EASTON, Conn. Tom Sherwood began clearing out 20 acres of land in November for an orchard, which now has about 2,000 plants in the ground.
The Sherwood family has owned Sherwood Farm, located across from Helen Keller Middle School in Easton, since 1618. The family moved into the house, which still stands, in 1713. Before this year's expansion, the farm covered 60 acres 30 of which the Sherwoods own and 30 of which they lease.
"The whole town developed around us ," said Tom. Fifteen of the 20 cleared acres have been planted with apples, peaches, plums, nectarines, blueberries and pears. Tom said he expects the orchard to produce fruit in two to four years.
While clearing the land, Sherwood said the men found horseshoes and "old pieces of farm equipment we didn't think they had back then."
Tom is the 16th generation of Sherwoods to live on the farm, and his daughters, Jessica and Natasha are the 17th. Natasha, a fourth-grader, is in charge of the animals, Tom said. "She knows everyone's name and makes sure everything is going good with them," said Tom. Jessica, a second-grader, is always in the store and "always doing something," said Tom.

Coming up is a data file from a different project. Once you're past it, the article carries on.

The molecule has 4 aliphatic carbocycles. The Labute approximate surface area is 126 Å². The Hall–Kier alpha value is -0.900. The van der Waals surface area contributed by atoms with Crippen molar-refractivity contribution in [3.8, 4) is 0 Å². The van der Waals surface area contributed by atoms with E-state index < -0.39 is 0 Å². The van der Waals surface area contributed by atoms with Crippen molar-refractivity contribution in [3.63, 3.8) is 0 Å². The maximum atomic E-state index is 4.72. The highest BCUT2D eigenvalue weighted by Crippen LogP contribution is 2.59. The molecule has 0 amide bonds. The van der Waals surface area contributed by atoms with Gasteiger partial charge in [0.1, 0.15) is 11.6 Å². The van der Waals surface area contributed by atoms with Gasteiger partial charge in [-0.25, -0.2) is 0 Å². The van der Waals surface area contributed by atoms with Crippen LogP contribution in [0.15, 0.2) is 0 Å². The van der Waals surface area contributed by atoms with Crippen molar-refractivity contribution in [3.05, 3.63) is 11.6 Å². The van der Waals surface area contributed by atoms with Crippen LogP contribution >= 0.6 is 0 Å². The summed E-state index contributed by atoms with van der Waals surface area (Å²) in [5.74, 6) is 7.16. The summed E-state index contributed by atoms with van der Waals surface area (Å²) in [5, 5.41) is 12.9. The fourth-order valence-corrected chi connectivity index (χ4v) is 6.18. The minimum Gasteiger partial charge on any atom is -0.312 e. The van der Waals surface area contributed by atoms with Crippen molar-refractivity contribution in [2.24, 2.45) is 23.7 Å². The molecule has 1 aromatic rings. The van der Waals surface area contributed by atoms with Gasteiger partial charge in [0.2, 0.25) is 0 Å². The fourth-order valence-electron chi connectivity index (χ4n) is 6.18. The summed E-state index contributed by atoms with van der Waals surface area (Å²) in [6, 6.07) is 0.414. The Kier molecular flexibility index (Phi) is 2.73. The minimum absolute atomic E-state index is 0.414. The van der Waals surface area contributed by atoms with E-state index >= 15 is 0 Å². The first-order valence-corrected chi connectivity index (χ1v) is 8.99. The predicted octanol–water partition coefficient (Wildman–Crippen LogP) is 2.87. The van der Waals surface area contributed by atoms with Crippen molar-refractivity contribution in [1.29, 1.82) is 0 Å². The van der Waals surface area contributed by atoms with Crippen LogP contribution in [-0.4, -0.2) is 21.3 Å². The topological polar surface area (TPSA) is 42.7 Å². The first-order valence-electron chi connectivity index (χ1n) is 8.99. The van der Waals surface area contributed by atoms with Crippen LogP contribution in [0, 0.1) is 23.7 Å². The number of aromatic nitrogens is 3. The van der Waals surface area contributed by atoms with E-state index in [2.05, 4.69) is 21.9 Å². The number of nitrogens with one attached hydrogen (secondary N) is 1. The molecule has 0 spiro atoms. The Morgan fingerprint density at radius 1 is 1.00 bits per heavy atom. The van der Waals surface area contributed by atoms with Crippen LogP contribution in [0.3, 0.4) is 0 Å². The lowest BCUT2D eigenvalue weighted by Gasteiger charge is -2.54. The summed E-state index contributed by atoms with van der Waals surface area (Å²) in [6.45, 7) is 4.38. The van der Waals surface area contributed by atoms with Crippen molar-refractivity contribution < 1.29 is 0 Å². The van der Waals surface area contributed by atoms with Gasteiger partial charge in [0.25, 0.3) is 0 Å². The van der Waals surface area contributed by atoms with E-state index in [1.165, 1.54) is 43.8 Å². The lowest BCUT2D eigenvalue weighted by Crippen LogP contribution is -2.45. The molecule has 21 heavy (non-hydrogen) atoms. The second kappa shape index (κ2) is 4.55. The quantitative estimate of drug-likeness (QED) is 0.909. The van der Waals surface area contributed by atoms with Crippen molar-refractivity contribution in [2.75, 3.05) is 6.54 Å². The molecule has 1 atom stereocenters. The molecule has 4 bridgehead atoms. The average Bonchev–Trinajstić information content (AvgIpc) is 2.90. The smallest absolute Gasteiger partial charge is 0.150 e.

The Sherwoods sell basil, parsley, cilantro, mint, peas, garlic snaps, fingerling potatoes, white onions, red potatoes, kohlrabi, beets, radish, leeks, tomatoes, kale, snap peas, sweet potatoes, squash, eggs and more. One of the most popular items they sell is flaxseed bread made by a local baker. They also sell apple cider doughnuts, strawberry almond muffins and fresh mozzarella.
In the greenhouse alone are 60,000 plants, which doesn't include corn or beans. On a typical day, Tom wakes up, checks on the animals lets the chickens out picks vegetables and then prepares for the day, including making CSA baskets and picking for the farm stand. He then performs maintenance work and the group splits off and does different chores, such as on Wednesday, it will plant watermelons.
The farm has 10 cows, 500 chickens, 120 turkeys and 12 pigs as well as numerous ducks and rabbits. Tom and his friend, Sal, have had bees for 20 years and sell Sal and Tom's Easton Honey at the farm stand. "Every year is more challenging," said Tom.
As for working on the farm, Tom said he has never known another way of life. "It's healthy I've always done it," he said. "I've never bought an ear of corn or a tomato."
He wakes up at 5:30 a.m. and goes to bed at about 11 p.m. but it gets crazier than that, he said. After working hard all spring, summer and fall, Tom said he "hibernates" for eight weeks during the winter from Dec. 15 to Feb. 15.
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